Medicine Amongst War

The Oath: A Surgeon Under Fire
by Khassan Baiev

with Ruth and Nicholas Daniloff


I read this book back in 2004, not knowing what I was in for. I live in Newton, Massachusetts, with a large enough Russian population that the local weekly paper prints a section in Russian once a month. But most of the Russians I meet here are Russian Jews. Newton also has a large Jewish population, so that makes sense.

Though I hear of Russia, and Russian accents fairly often, I do not hear about Chechnya, except on the news. And that is a rare event, even back when The events of this book were taking place, you rarely heard anything about Chechnya, except mentions of Chechyn separatists, and violence. I didn’t even know why they wanted to separate, the religious or political reasons or any other reason being the war, I knew nothing. And if you had told me there were Russian Muslims, I would have believed you, but assumed they were a tiny minority – Russia is a huge place, there’s probably some of every religion in there somewhere. And I couldn’t have told you where Chechnya was on a map – you only see Russia as one big piece, no states or zone within it.

The book taught me a lot about Chechnya, but that wasn’t hard to do, as ignorant as I was. But its main goal was to tell the story of a doctor caught in the middle of a war, and the danger he faced every day. A moral person, he takes his oath as a doctor seriously, and was determined to treat all the injured, regardless of their ethnicity or religion. Just that decision nearly cost him his life, many time. The horrors are compounded by his compassion, his love for his family and his grief at the injustice and oppression that was tearing apart his homeland.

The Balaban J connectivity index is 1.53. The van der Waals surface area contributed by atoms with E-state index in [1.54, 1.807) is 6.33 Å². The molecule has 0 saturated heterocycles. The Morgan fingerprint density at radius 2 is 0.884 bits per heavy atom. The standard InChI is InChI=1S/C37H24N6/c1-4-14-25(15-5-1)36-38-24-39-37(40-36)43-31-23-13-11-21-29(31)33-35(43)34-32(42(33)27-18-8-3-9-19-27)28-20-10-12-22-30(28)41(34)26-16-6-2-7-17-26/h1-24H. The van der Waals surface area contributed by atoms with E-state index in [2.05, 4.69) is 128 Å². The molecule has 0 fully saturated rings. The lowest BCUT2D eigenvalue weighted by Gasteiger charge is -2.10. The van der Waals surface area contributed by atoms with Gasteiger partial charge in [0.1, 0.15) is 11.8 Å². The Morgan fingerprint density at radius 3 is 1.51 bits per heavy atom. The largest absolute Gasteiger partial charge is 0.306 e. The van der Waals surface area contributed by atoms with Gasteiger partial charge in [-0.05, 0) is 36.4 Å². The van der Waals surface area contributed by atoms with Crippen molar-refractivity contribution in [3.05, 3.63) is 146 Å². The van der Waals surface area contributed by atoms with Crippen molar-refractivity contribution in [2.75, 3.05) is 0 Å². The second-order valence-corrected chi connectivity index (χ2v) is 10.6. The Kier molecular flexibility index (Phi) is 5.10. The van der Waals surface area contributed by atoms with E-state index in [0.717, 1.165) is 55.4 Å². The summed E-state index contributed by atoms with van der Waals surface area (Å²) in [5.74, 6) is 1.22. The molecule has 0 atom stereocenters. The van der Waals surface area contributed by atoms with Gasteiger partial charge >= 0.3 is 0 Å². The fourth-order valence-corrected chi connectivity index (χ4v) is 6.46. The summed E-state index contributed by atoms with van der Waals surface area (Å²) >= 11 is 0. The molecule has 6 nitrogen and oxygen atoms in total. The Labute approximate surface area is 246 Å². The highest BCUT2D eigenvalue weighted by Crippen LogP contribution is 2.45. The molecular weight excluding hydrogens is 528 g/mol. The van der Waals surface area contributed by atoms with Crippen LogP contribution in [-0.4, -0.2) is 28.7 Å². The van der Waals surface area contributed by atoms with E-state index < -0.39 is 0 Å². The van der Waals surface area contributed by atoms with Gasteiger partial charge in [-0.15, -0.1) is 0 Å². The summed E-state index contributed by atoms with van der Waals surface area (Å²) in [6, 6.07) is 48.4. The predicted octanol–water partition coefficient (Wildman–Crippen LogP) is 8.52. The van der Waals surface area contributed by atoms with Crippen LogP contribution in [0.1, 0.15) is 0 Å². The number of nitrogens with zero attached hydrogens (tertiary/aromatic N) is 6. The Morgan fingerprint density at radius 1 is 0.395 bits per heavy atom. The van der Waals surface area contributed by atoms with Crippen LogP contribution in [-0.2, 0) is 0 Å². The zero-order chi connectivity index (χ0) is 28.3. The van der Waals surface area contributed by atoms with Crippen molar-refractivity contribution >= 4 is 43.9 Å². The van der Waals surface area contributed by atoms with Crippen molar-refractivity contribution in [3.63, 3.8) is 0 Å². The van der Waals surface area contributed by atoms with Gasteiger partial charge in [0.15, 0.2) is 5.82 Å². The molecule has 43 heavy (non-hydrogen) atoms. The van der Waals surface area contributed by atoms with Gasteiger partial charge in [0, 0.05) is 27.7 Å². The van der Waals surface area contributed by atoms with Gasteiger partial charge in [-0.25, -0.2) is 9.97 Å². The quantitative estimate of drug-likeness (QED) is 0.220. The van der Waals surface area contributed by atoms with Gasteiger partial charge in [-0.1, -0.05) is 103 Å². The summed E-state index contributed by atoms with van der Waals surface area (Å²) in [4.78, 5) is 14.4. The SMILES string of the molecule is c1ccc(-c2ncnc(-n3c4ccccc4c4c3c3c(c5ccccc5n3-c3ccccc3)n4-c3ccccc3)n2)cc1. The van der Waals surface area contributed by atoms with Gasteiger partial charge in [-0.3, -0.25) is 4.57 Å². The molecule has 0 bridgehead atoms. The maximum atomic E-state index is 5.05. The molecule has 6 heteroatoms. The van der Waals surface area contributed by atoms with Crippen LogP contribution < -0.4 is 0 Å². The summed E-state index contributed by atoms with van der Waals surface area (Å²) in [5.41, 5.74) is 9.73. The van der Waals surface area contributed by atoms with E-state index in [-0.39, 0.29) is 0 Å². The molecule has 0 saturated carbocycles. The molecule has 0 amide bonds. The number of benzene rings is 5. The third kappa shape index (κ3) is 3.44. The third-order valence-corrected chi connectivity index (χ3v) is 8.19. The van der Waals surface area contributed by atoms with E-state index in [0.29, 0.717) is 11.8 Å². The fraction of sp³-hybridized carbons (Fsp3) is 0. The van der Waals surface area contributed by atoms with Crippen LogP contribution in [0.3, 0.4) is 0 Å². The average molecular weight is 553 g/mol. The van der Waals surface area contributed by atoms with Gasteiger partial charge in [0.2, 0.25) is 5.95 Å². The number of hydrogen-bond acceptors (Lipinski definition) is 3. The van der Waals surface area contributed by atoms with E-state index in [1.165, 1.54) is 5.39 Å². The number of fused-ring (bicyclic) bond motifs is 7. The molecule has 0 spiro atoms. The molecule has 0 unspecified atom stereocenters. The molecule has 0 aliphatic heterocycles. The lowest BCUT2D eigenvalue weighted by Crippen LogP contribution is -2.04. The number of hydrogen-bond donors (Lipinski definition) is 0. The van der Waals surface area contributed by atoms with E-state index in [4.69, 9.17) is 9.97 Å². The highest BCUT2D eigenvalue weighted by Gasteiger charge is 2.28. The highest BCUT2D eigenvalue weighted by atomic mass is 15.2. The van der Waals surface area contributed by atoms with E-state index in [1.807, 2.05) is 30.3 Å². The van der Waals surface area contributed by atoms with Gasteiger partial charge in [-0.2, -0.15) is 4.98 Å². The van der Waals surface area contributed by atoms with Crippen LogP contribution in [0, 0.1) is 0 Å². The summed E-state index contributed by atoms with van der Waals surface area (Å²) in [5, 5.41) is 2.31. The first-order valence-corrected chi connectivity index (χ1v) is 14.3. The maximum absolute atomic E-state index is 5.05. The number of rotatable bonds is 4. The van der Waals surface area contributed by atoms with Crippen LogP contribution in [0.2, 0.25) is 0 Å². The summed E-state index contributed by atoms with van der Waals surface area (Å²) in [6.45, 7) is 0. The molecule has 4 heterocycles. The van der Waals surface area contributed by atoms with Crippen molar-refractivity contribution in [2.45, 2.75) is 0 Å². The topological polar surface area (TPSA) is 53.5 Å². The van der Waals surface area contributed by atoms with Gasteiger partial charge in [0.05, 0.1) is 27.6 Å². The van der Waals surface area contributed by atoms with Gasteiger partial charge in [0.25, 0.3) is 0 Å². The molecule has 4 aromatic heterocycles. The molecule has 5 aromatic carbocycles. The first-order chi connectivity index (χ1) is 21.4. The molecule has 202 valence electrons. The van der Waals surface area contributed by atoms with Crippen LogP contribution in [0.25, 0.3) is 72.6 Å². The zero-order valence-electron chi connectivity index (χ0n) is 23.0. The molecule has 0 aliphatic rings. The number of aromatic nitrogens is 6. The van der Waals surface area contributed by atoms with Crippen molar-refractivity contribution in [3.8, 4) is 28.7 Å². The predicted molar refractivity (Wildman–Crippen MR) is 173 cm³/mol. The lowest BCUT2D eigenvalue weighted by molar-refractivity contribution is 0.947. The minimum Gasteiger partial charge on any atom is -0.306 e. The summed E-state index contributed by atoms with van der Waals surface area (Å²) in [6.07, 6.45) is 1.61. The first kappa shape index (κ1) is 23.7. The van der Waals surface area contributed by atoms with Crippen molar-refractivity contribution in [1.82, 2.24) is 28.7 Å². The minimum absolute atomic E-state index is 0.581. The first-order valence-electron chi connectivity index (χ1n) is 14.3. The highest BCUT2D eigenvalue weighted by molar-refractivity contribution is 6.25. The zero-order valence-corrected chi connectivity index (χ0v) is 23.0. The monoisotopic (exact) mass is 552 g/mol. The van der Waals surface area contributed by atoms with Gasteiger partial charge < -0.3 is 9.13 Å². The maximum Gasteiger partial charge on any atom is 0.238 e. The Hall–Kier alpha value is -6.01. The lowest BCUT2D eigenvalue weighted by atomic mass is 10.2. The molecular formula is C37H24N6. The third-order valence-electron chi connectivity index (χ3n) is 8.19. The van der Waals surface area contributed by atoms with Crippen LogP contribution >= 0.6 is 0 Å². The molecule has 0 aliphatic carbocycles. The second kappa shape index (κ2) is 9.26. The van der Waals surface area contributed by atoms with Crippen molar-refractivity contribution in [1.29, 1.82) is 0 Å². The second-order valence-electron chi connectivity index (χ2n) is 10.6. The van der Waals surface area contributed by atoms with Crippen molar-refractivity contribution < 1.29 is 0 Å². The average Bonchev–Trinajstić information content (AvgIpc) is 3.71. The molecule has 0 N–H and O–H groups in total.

Can you even imagine having your life in danger daily, being told you are a traitor for saving lives just because the person you are helping is of a different religion than your own? Can you imagine your family being in danger, but knowing you have to keep doing your job, as lives are at stake? How hard, when we just take life, and the access to medical care, pretty much for granted.
I know I am spoiled, being an American, living in a major metropolitan area – I could expect to receive care at any number of facilities a short distance from my house, and no one
is going to check my religious affiliation before deciding whether to save my life.

You still don’t hear much about Chechnya on Western news, nothing much has changed. But this book will teach you far more than you think, and I recommend it to anyone who cares about his or her fellow human beings. It’s amazing, heartbreaking, horrifying, informative and absorbing all at once. And it was so burned into my brain that I have just written this without even opening the cover, having read in over four years ago.

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